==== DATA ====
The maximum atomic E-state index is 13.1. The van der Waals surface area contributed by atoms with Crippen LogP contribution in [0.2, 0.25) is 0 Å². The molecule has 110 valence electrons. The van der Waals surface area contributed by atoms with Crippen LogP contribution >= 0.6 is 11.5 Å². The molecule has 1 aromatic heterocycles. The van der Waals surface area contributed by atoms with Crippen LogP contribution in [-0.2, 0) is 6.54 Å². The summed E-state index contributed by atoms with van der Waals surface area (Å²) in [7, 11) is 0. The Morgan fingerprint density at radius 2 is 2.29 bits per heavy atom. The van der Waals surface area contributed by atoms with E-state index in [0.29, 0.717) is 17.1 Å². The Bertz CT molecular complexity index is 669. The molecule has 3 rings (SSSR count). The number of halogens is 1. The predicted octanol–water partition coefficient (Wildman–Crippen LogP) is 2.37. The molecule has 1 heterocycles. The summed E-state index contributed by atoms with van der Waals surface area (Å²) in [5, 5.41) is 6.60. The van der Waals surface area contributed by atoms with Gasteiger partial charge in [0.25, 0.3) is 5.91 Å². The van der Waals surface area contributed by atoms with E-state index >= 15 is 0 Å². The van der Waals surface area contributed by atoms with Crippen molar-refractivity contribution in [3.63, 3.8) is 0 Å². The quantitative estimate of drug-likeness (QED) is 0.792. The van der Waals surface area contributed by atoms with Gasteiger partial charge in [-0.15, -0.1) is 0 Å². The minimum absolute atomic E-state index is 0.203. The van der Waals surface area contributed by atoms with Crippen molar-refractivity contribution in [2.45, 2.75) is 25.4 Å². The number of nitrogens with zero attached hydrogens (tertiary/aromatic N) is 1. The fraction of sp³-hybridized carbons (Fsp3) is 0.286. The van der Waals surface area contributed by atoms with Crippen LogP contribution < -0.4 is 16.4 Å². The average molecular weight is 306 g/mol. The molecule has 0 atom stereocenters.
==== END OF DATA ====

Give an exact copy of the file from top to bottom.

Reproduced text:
The maximum atomic E-state index is 13.1. The van der Waals surface area contributed by atoms with Crippen LogP contribution in [0.2, 0.25) is 0 Å². The molecule has 110 valence electrons. The van der Waals surface area contributed by atoms with Crippen LogP contribution >= 0.6 is 11.5 Å². The molecule has 1 aromatic heterocycles. The van der Waals surface area contributed by atoms with Crippen LogP contribution in [-0.2, 0) is 6.54 Å². The summed E-state index contributed by atoms with van der Waals surface area (Å²) in [7, 11) is 0. The Morgan fingerprint density at radius 2 is 2.29 bits per heavy atom. The van der Waals surface area contributed by atoms with E-state index in [0.29, 0.717) is 17.1 Å². The Bertz CT molecular complexity index is 669. The molecule has 3 rings (SSSR count). The number of halogens is 1. The predicted octanol–water partition coefficient (Wildman–Crippen LogP) is 2.37. The molecule has 1 heterocycles. The summed E-state index contributed by atoms with van der Waals surface area (Å²) in [5, 5.41) is 6.60. The van der Waals surface area contributed by atoms with Gasteiger partial charge in [0.25, 0.3) is 5.91 Å². The van der Waals surface area contributed by atoms with E-state index >= 15 is 0 Å². The van der Waals surface area contributed by atoms with Crippen molar-refractivity contribution in [3.63, 3.8) is 0 Å². The quantitative estimate of drug-likeness (QED) is 0.792. The van der Waals surface area contributed by atoms with Gasteiger partial charge in [-0.15, -0.1) is 0 Å². The minimum absolute atomic E-state index is 0.203. The van der Waals surface area contributed by atoms with Crippen molar-refractivity contribution in [2.45, 2.75) is 25.4 Å². The number of nitrogens with zero attached hydrogens (tertiary/aromatic N) is 1. The fraction of sp³-hybridized carbons (Fsp3) is 0.286. The van der Waals surface area contributed by atoms with Crippen LogP contribution < -0.4 is 16.4 Å². The average molecular weight is 306 g/mol. The molecule has 0 atom stereocenters.